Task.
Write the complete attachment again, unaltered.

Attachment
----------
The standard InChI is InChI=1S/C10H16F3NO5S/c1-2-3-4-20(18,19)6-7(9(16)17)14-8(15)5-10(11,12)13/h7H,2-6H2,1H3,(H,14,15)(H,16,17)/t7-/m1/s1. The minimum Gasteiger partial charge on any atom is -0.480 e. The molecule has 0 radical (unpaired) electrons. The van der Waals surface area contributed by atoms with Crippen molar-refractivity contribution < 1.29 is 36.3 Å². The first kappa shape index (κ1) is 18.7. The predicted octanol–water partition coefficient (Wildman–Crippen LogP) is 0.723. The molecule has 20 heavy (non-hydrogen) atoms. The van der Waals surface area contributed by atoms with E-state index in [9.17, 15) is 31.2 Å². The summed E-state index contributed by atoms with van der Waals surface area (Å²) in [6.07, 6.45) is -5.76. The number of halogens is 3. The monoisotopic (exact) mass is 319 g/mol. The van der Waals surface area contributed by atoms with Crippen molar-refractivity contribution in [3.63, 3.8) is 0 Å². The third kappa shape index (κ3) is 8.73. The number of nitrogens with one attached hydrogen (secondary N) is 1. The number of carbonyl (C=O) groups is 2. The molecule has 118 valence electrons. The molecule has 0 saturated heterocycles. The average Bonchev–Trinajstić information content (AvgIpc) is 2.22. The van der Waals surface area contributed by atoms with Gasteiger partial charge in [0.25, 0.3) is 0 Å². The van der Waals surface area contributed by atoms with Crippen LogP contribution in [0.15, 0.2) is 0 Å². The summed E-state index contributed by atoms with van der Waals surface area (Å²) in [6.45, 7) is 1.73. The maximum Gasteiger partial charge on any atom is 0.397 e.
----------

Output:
The standard InChI is InChI=1S/C10H16F3NO5S/c1-2-3-4-20(18,19)6-7(9(16)17)14-8(15)5-10(11,12)13/h7H,2-6H2,1H3,(H,14,15)(H,16,17)/t7-/m1/s1. The minimum Gasteiger partial charge on any atom is -0.480 e. The molecule has 0 radical (unpaired) electrons. The van der Waals surface area contributed by atoms with Crippen molar-refractivity contribution < 1.29 is 36.3 Å². The first kappa shape index (κ1) is 18.7. The predicted octanol–water partition coefficient (Wildman–Crippen LogP) is 0.723. The molecule has 20 heavy (non-hydrogen) atoms. The van der Waals surface area contributed by atoms with E-state index in [9.17, 15) is 31.2 Å². The summed E-state index contributed by atoms with van der Waals surface area (Å²) in [6.07, 6.45) is -5.76. The number of halogens is 3. The monoisotopic (exact) mass is 319 g/mol. The van der Waals surface area contributed by atoms with Crippen molar-refractivity contribution in [3.63, 3.8) is 0 Å². The third kappa shape index (κ3) is 8.73. The number of nitrogens with one attached hydrogen (secondary N) is 1. The number of carbonyl (C=O) groups is 2. The molecule has 118 valence electrons. The molecule has 0 saturated heterocycles. The average Bonchev–Trinajstić information content (AvgIpc) is 2.22. The van der Waals surface area contributed by atoms with Gasteiger partial charge in [0.25, 0.3) is 0 Å². The van der Waals surface area contributed by atoms with Crippen LogP contribution in [0.15, 0.2) is 0 Å². The summed E-state index contributed by atoms with van der Waals surface area (Å²) in [6.45, 7) is 1.73. The maximum Gasteiger partial charge on any atom is 0.397 e.